I’ve been intrigued by gene duplication and want to learn more about it.

I’ve read the following from here:

several studies suggest that the proportion of duplicated genes retained in vertebrate genomes is much higher than is predicted by this model [4-6]. This has led to the suggestion of an alternative model whereby complementary degenerative mutations in independent subfunctions of each gene copy permits their preservation in the genome, as both copies of the gene are now required to recapitulate the full range of functions present in the single ancestral gene. This was formalized in the Duplication-Degeneration-Complementation (DDC) model [7] in a process referred to as subfunctionalization.

Can someone explain this? What is meant by “both copies of the gene are now required to recapitulate the full range of functions present in the single ancestral gene”?

Can you suggest any other good articles on gene duplication?

  • $\begingroup$ I would interpret that to be a situation where a gene codes for an enzyme that does some necessary metabolic reaction that needs 2 steps, A -> B -> C. The gene gets duplicated, but in order to preserve both copies each copy needs to mutate. Let's say copy 1 can only do A -> B now, and copy 2 can only do B -> C. This means you need both copies to do A -> B -> C. Alternatively, copy 1 could still do A -> B -> C and copy 2 picks up a gain of function mutation that allows A -> B -> D or something. As long as D increases the odds of reproductive success the second gene copy is selected for. $\endgroup$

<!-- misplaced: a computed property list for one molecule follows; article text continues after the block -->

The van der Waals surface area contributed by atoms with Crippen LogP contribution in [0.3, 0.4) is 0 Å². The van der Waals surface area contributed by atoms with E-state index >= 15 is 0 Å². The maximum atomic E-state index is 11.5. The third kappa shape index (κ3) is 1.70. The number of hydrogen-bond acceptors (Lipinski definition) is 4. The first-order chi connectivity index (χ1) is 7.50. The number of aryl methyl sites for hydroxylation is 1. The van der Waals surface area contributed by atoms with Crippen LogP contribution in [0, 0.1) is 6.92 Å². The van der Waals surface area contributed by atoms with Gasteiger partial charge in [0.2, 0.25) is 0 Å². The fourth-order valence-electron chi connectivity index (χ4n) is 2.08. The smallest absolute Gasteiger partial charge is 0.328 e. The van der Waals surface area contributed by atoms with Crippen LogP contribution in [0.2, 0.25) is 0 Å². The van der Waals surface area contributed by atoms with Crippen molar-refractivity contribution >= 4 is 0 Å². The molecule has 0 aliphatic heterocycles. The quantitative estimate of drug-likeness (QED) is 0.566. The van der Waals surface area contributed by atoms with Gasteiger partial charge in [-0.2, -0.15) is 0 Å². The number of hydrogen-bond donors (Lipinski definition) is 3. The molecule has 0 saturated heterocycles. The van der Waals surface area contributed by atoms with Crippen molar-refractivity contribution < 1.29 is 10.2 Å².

– user137
    Commented Oct 15, 2014 at 15:26

1 Answer 1


Suppose a gene performs two distinct functions 1 and 2, both of which are essential. We'll call this gene A, for ancestral gene.

A duplication copies A to another locus. Now there are two genes, A and B, that perform the same two functions. At this point, if either A or B is deleted, the organism is fine.

Over evolutionary time, A and B undergo genetic drift to become A' and B', respectively. Let's say that B' loses function 1, and that A' loses function 2. This isn't a problem for the organism since A' still performs function 1, and B' still performs function 2. In other words, the two genes complement each other.

However, now A' can't be deleted without losing function 1, and, similarly, B' can't be deleted without losing function 2. The result is that both genes are fixed in the genome by evolution.

This means that now, after hundreds of millions of years of relevant evolution and genetic drift, we many duplications like A' and B'. The key to this is that through genetic drift with no selective pressure, it's very easy to lose function but extremely difficult to gain it.

As for your second question, I'll look for a paper on gene duplications that I think would be the most helpful, but there are many.


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